# Using variables in a Scratch program

In Scratch you can do more than just set and change variables; you can use them in calculations and comparisons, or store user input - read more here.

In this step, I’m going to show you more things that you can do with the variables you’ve created in Scratch. As well as using the change block, you can use other mathematical operators to manipulate numeric variables. You can also use selection to make decisions based on the value of a variable.

### Changing variable values

You may want to make a variable change by a regular amount, for which you can use a count-controlled loop. The code below:

• Sets my number to 0 before the loop
• Runs the loop 10 times:
• Waiting for a second each time so that you can see the current value of my number
• Increasing the value of my number by two each time

When the loop finishes running, the final value of my variable is 20.

### Operators in Scratch

Scratch includes an Operators category with blocks that allow you to perform calculations or compare values in your programs. The four blocks for performing simple calculations are add +, subtract -, multiply * and divide /.

You can use these blocks to set a variable’s value:

In the example above, Scratch will set my number to 10 when it runs the first block. When it runs the second block, it will set the value of my total to my number multiplied by 8, which is 80. my number will keep the value 10.

You can even set a variable to a new value, based on the current value of that variable:

In this example, Scratch will set my number to 50 when it runs the first block. When it runs the second block, Scratch will take the current value of my number, which is 50 from the first set … block, and divide it by 2 making the new value 25. It will then set my number to this new value, so my number will finish this sequence with the value 25.

### Random numbers

The pick random operator allows you to generate random numbers in your programs. When you use the block you need to set the range of numbers that Scratch will choose from. In the example shown, Scratch will pick a number between (and including) 1 and 10.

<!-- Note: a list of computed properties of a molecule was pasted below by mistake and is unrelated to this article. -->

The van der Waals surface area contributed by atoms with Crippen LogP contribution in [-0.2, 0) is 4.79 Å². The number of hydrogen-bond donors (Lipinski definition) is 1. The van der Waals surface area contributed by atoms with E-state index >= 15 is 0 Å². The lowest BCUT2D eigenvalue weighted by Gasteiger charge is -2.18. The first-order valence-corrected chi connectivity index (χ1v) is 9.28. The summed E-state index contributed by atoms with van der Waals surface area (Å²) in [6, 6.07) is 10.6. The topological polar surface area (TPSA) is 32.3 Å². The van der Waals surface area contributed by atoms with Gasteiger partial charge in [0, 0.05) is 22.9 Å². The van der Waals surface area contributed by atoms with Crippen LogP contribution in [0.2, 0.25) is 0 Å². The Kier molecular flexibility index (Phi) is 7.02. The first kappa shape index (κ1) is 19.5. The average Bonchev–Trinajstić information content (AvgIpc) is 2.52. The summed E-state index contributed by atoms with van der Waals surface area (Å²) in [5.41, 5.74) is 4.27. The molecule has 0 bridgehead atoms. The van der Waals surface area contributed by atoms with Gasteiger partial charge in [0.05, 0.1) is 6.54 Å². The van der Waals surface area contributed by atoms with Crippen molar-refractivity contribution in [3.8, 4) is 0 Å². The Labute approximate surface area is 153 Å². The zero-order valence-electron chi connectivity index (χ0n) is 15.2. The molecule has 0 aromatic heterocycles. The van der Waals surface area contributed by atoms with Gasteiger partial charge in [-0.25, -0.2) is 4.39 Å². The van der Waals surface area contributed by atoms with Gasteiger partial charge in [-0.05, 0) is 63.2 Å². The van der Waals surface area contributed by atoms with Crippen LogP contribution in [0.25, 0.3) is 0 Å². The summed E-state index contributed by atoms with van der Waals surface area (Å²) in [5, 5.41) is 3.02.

Note: If you set the range using whole numbers, Scratch will pick a random whole number. If you set the range to include decimal places e.g. 0.5 to 10 Scratch will pick a random number between those values with six decimal places.

You can set the value of a variable to a random number by combining set my variable to with the pick random block.

### User input

Scratch includes a number of built-in variables that you can use as a programmer. Earlier this week you created a quiz and used the ask … and wait block. When a user types in a response to ask …, Scratch stores this response in a built-in variable named answer.

You can use Scratch’s built-in variables in combination with your own. Your program might take a user’s answer and perform a calculation using it. For example, you could ask a user to enter a distance in kilometres and use their answer to calculate the equivalent distance in miles.

### Making comparisons

Scratch includes operators which you can use in your programs to make comparisons between two values. Your program can check if a value is equal to, greater than, or less than another value.

#### Using selection with the results of comparisons

I’ve created a simple program to demonstrate how you can use an if … then … else block and the Operators blocks together. My program picks a random number between 1 and 10 and stores that in a variable I’ve called my number. The program asks the user to type in a number between 1 and 10. I’ve then used selection containing a condition — “user’s answer more than the random number”. If the condition is true (the user’s number is higher), the user is told this using the first say … block. If the condition is not true, the user’s number must be the same or less than the random number, and the second say … block is run. Lastly, my program then tells the user what my number is.

(my number) then, say "Your number is more than the number I picked" for (5) seconds, else, say "Your number was the same as or less than the number I picked" for (5) seconds, end, say "My number was" for (2) seconds, say (my number) for (2) seconds”>

## Next step

In the next step, I’ll show you how you can use join to get a sprite to say things which combine variables with other text. You’ll then use repetition, selection, and variables to create a times tables test.